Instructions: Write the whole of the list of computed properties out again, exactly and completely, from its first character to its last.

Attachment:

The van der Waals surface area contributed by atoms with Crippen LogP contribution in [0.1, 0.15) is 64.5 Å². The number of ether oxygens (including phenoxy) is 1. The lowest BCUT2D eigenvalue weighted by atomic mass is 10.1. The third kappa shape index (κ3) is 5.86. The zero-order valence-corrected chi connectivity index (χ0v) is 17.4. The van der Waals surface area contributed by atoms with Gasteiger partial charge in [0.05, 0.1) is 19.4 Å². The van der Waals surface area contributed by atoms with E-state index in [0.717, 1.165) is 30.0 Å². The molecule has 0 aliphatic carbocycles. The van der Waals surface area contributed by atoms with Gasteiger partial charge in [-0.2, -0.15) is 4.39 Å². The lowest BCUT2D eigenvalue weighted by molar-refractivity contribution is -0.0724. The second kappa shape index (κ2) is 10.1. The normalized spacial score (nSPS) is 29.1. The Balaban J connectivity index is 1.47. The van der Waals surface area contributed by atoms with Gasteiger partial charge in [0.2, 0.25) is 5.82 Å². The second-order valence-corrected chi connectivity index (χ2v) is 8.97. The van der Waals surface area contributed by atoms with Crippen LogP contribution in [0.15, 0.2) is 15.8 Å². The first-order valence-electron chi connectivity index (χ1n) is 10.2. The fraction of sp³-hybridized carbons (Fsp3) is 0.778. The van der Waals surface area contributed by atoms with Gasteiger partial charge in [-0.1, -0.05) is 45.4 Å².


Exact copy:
The van der Waals surface area contributed by atoms with Crippen LogP contribution in [0.1, 0.15) is 64.5 Å². The number of ether oxygens (including phenoxy) is 1. The lowest BCUT2D eigenvalue weighted by atomic mass is 10.1. The third kappa shape index (κ3) is 5.86. The zero-order valence-corrected chi connectivity index (χ0v) is 17.4. The van der Waals surface area contributed by atoms with Gasteiger partial charge in [0.05, 0.1) is 19.4 Å². The van der Waals surface area contributed by atoms with E-state index in [0.717, 1.165) is 30.0 Å². The molecule has 0 aliphatic carbocycles. The van der Waals surface area contributed by atoms with Gasteiger partial charge in [-0.2, -0.15) is 4.39 Å². The lowest BCUT2D eigenvalue weighted by molar-refractivity contribution is -0.0724. The second kappa shape index (κ2) is 10.1. The normalized spacial score (nSPS) is 29.1. The Balaban J connectivity index is 1.47. The van der Waals surface area contributed by atoms with Gasteiger partial charge in [0.2, 0.25) is 5.82 Å². The second-order valence-corrected chi connectivity index (χ2v) is 8.97. The van der Waals surface area contributed by atoms with Crippen LogP contribution in [0.15, 0.2) is 15.8 Å². The first-order valence-electron chi connectivity index (χ1n) is 10.2. The fraction of sp³-hybridized carbons (Fsp3) is 0.778. The van der Waals surface area contributed by atoms with Gasteiger partial charge in [-0.1, -0.05) is 45.4 Å².